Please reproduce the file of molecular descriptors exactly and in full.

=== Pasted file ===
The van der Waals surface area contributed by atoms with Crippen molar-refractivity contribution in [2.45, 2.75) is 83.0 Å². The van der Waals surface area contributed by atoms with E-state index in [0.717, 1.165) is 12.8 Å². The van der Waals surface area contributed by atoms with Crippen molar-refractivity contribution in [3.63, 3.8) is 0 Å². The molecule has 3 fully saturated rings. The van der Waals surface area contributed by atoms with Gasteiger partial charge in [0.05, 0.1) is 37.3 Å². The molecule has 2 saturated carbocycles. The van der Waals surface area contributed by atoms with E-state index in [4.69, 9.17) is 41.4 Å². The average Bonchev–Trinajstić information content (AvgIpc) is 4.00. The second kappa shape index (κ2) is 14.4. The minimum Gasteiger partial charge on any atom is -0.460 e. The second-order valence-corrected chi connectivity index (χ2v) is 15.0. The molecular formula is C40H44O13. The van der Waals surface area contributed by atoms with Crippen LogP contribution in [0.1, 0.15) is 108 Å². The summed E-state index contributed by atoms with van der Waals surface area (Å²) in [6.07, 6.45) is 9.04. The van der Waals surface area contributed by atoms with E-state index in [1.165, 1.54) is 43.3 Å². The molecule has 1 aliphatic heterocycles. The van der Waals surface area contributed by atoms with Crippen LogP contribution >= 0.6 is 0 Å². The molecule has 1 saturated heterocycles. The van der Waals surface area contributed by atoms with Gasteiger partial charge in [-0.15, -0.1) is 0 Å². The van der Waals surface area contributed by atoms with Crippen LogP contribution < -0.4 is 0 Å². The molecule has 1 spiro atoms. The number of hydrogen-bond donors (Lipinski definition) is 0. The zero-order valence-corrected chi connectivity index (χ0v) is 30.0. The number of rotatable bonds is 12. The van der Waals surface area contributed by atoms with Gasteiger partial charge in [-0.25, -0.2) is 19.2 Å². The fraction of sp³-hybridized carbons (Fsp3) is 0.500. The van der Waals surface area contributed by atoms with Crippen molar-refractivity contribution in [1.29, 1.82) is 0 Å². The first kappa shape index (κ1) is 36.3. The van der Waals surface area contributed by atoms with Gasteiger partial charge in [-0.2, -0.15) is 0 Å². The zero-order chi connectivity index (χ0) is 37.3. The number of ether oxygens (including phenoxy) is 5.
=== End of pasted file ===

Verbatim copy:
The van der Waals surface area contributed by atoms with Crippen molar-refractivity contribution in [2.45, 2.75) is 83.0 Å². The van der Waals surface area contributed by atoms with E-state index in [0.717, 1.165) is 12.8 Å². The van der Waals surface area contributed by atoms with Crippen molar-refractivity contribution in [3.63, 3.8) is 0 Å². The molecule has 3 fully saturated rings. The van der Waals surface area contributed by atoms with Gasteiger partial charge in [0.05, 0.1) is 37.3 Å². The molecule has 2 saturated carbocycles. The van der Waals surface area contributed by atoms with E-state index in [4.69, 9.17) is 41.4 Å². The average Bonchev–Trinajstić information content (AvgIpc) is 4.00. The second kappa shape index (κ2) is 14.4. The minimum Gasteiger partial charge on any atom is -0.460 e. The second-order valence-corrected chi connectivity index (χ2v) is 15.0. The molecular formula is C40H44O13. The van der Waals surface area contributed by atoms with Crippen LogP contribution in [0.1, 0.15) is 108 Å². The summed E-state index contributed by atoms with van der Waals surface area (Å²) in [6.07, 6.45) is 9.04. The van der Waals surface area contributed by atoms with E-state index in [1.165, 1.54) is 43.3 Å². The molecule has 1 aliphatic heterocycles. The van der Waals surface area contributed by atoms with Crippen LogP contribution >= 0.6 is 0 Å². The molecule has 1 saturated heterocycles. The van der Waals surface area contributed by atoms with Gasteiger partial charge in [-0.15, -0.1) is 0 Å². The van der Waals surface area contributed by atoms with Crippen LogP contribution < -0.4 is 0 Å². The molecule has 1 spiro atoms. The number of hydrogen-bond donors (Lipinski definition) is 0. The zero-order valence-corrected chi connectivity index (χ0v) is 30.0. The number of rotatable bonds is 12. The van der Waals surface area contributed by atoms with Gasteiger partial charge in [-0.25, -0.2) is 19.2 Å². The fraction of sp³-hybridized carbons (Fsp3) is 0.500. The van der Waals surface area contributed by atoms with Crippen molar-refractivity contribution in [1.29, 1.82) is 0 Å². The first kappa shape index (κ1) is 36.3. The van der Waals surface area contributed by atoms with Gasteiger partial charge in [-0.2, -0.15) is 0 Å². The zero-order chi connectivity index (χ0) is 37.3. The number of ether oxygens (including phenoxy) is 5.